WORCESTER – On the door outside Juan Perez’s home, a hand-written sign asks visitors to respect the Islamic custom of removing shoes before entering.
The sign is one of the only indicators that this young Latino father, his wife and four small children tend an Islamic household.
Inside, a person is likely to see the Hispanic cartoon character “Dora the Explorer” on the television, hear the sound of a rhythmic salsa band on the radio, or smell the aroma of adobo cooking in the kitchen.
“As Latinos, we are a passionate people,” Mr. Perez says as he cradles his 1-1/2-year-old baby while his 3-year-old daughter, Mia, lightly kisses the child on the cheek.
“Islam covers every aspect of your life; it’s not just going to church and praying. It deals with marriage, divorce, wills, orphans, what to eat, what not to eat. As Latinos, when we do something, we go full-fledged into it.”
The Perez family is among an estimated 150 Latino converts to Islam in Worcester, reflecting a trend that researchers have taken note of in recent years.
A 2001 study on faith communities, coordinated by Hartford Institute for Religious Research and conducted by the Council on American Islamic Relations, indicated Latinos made up 6 percent of all converts, which at approximately 60,000, made them the third-largest segment.
The growth of this population can also be seen by the creation of bilingual Islamic centers in Chicago, Los Angeles, California’s San Fernando Valley, San Francisco, Florida, New York and Atlanta. Each site reports having hundreds of members and offers publications translated into Spanish.
In addition, chapters of the Hispanic Muslim organization Latino Dawah are located in Massachusetts, Illinois, Texas and Arizona.
“It is easy to accept once they found out what it is,” said Jason Perez, who, like his brother Juan, converted to Islam. “It is almost impossible to find a Latino that is an atheist because of our struggle. Being poor, we know it is the miracle of God when we get food. We know that it is not just our own work that helps us survive; we survive with the help of God.”
In addition, many Latino converts profess that they do not give up any of their heritage to convert to Islam, but in fact learn more about their cultural roots.
“Islam connected me with the struggle for self-determination and the struggles with the natives of Puerto Rico,” Mr. Perez says, adding that many latino expressions and surnames originate in Islamic culture.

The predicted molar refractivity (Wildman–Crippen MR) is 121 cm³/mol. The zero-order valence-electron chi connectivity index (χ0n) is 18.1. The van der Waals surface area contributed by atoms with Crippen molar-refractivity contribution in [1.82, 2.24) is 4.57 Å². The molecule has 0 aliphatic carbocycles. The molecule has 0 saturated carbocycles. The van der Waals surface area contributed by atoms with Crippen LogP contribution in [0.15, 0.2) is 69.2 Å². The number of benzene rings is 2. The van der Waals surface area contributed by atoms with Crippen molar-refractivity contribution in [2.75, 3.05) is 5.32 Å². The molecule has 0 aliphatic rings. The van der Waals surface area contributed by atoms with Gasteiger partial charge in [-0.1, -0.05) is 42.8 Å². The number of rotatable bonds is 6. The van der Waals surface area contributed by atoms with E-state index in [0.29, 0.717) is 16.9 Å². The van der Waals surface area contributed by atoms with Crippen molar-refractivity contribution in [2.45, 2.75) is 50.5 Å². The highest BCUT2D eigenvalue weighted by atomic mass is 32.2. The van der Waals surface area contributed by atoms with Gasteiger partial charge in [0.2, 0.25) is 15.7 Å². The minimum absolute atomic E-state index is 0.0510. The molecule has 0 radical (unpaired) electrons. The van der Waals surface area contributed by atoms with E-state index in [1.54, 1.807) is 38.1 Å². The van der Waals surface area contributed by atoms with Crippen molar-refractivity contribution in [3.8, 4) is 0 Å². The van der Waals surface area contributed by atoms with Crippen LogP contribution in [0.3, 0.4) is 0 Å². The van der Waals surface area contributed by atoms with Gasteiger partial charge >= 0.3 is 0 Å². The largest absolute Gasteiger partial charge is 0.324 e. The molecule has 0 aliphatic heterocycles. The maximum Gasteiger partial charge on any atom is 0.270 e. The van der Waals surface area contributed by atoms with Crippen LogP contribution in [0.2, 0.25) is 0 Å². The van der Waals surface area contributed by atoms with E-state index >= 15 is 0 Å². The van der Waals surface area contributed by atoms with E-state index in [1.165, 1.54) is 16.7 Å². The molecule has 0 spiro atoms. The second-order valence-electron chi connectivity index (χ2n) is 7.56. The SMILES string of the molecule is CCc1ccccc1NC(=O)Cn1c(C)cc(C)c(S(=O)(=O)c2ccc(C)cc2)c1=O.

“It’s not an Arabic culture thing,” said Adolfo Arrastia, executive director of the Worcester Youth Center for 10 years. “Only 15 percent of the Islamic population around the world is Arab. It’s amazing the amount of people that are Muslim, including people from Puerto Rico, Dominican Republic and Mexico.”
Mr. Arrastia converted 31 years ago in New York City. “It fit me like a hand in a glove,” he said. “Islam tells you to be a part of the community; to stand up against injustice. It gives me guidelines in how to be an activist without hurting and causing injury.”
Juan and Jason Perez grew up down the street from the mosque in Plumley Village with a group of close friends, most of whom have also converted to Islam. Some of the friends, including Jason, now live in Pennsylvania, where they are learning how to translate ancient African manuscripts at the Sankore Institute.
They were raised Catholic and even attended Catholic school, but when they had questions about the Holy Trinity and other Catholic doctrine, the brothers say, they were admonished, which made them move away from the church.
“But I was involved in the street life and it wasn’t bringing me happiness,” Jason Perez said in a telephone interview from the institute.
So despite the fact that neighborhood friends used to think the mosque was a satanic church, Jason decided to visit after his Islamic roommate encouraged him.
“I jumped in and loved it,” he said. He said his mother was not opposed to him converting to Islam because he stopped smoking marijuana and began respecting and helping her any way he could, as instructed by the religion.
“Latinos love Jesus and Mary – the Muslims do too,” Juan Perez said when describing the similarities between Islam and Christianity.